Gluten Intolerance: Symptoms, Treatments, and Tips to Manage
What does it mean to be gluten-intolerant and is it the same as celiac (coeliac) disease? The Dietetic & Food Services from Changi General Hospital (CGH) explains more and shares tips.
A gluten-free diet may be a fashionable way to stay healthy or even maybe lose weight, but for some people – those with gluten intolerance – it is the only way to control their bodies’ allergic reaction to gluten.
Dietitians do not know the exact cause of gluten intolerance but it is often hereditary. People with gluten intolerance need to give their diet a complete overhaul and eliminate gluten from their diet.
Gluten is a protein found in wheat, barley, oats and rye, and is commonly used as a stabiliser, thickener and emulsifier in processed foods.
What you need to know about gluten intolerance
Gluten intolerance is a digestive disorder resulting in a person reacting aversely to foods containing gluten.
Most people who suffer from gluten sensitivity experience symptoms such as diarrhoea, bloating and gas, explains dietitians from
Dietetic & Food Services at
Changi General Hospital (CGH), a member of the
8 diet tips to manage gluten intolerance
Avoid all products containing wheat, rye and barley (e.g. breads, pastas).
Avoid baked foods (e.g. pies, cakes, cookies).
Read food labels carefully and avoid foods with dextrin, emulsifiers, stabilisers, corn starch, malt and modified wheat starch.
Check all seasonings, thickeners and marinades for gluten-containing additives.
Avoid processed foods and meats (e.g. luncheon meats, salad dressings, vegetarian mock meats, soup stocks).
Eat more whole grains – rice, white rice, millet, buckwheat, beans, seeds and nuts.
Increase your daily intake of fruits and vegetables.
Choose fresh meats, fish, poultry, eggs, and dairy products.
Making the switch to a gluten-free diet may be difficult initially as there seems to be a long list of foods to avoid. But there are now many gluten-free alternatives for pastas and noodles, such as soba, buckwheat and kelp noodles. There are also gluten-free flours made from potatoes, tapioca and arrowroot.
Symptoms of gluten intolerance
Gluten intolerance symptoms vary from mild to serious. They include:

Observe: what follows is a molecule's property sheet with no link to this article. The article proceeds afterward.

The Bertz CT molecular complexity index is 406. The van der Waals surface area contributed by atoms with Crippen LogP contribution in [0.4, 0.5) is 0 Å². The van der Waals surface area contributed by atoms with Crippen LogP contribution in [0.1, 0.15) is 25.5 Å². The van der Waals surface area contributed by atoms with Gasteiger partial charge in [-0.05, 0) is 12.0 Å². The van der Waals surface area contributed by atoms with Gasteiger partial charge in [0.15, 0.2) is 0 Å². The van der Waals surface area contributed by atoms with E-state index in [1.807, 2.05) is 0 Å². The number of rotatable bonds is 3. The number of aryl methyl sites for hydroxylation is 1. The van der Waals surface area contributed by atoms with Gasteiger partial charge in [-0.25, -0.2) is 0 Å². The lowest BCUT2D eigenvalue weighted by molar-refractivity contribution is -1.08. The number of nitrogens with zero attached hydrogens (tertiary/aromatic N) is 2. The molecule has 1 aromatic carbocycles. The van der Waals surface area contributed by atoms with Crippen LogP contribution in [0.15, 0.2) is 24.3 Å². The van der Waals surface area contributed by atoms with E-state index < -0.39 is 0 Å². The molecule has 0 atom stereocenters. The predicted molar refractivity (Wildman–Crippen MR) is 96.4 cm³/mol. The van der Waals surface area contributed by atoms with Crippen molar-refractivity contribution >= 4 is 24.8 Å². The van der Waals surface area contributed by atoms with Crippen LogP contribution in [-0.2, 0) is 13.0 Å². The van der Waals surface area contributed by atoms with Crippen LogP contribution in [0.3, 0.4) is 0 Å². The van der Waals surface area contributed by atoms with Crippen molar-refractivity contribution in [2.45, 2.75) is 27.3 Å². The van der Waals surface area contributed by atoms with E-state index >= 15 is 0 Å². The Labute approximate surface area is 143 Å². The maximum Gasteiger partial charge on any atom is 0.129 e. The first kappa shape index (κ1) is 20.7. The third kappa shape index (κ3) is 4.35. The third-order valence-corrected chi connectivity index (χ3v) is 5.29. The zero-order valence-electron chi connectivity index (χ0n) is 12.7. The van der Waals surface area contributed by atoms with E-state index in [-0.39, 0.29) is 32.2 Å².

Bloating and gas
Nausea and vomiting
Fatigue and weakness
Some symptoms such as abdominal pain, gas and bloating may be caused by digestive problems and not due to gluten intolerance, so it is important to get this condition properly diagnosed.
Diagnosis and treatment for gluten intolerance
There is no cure for gluten intolerance. A gluten-free diet is the only effective treatment.
Go for a blood test to determine if you are really allergic to gluten before going on a gluten-free diet. Consult a dietitian who will carry out a nutritional assessment and then devise a proper meal plan suitable for you.
Gluten intolerance vs celiac (coeliac) disease
Gluten intolerance is due to sensitivity while celiac (coeliac) disease is an autoimmune disorder.
For persons with celiac (coeliac) disease, consuming gluten damages their intestinal lining, which generates an immune response that could cause inflammatory reactions in other parts of the body. Celiac (coeliac) disease is the most severe form of gluten intolerance.
Gluten sensitivity has been recognised as being less severe than celiac (coeliac) disease. People with gluten sensitivity do not test positive for celiac (coeliac) disease based on blood testing, and do not have damage to their small intestines found in those with celiac (coeliac) disease.
Symptoms of celiac (coeliac) disease
Those suffering from untreated celiac (coeliac) disease may suffer from malnutrition and small bowel ulcers. They also have a higher risk of developing gastrointestinal cancers.
Signs of celiac (coeliac) dsease include:
Chronic diarrhoea or constipation
Pale, foul-smelling stools
Recurring weight loss
Anaemia (usually from iron deficiency)
osteoporosis or fractures
Painful, itchy skin rash
These may suggest complications of the disease.
Ref. I23 (ed)
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Lactose Intolerance in Children: Tips to Manage
Intolerance to Food Additives: What to Look Out For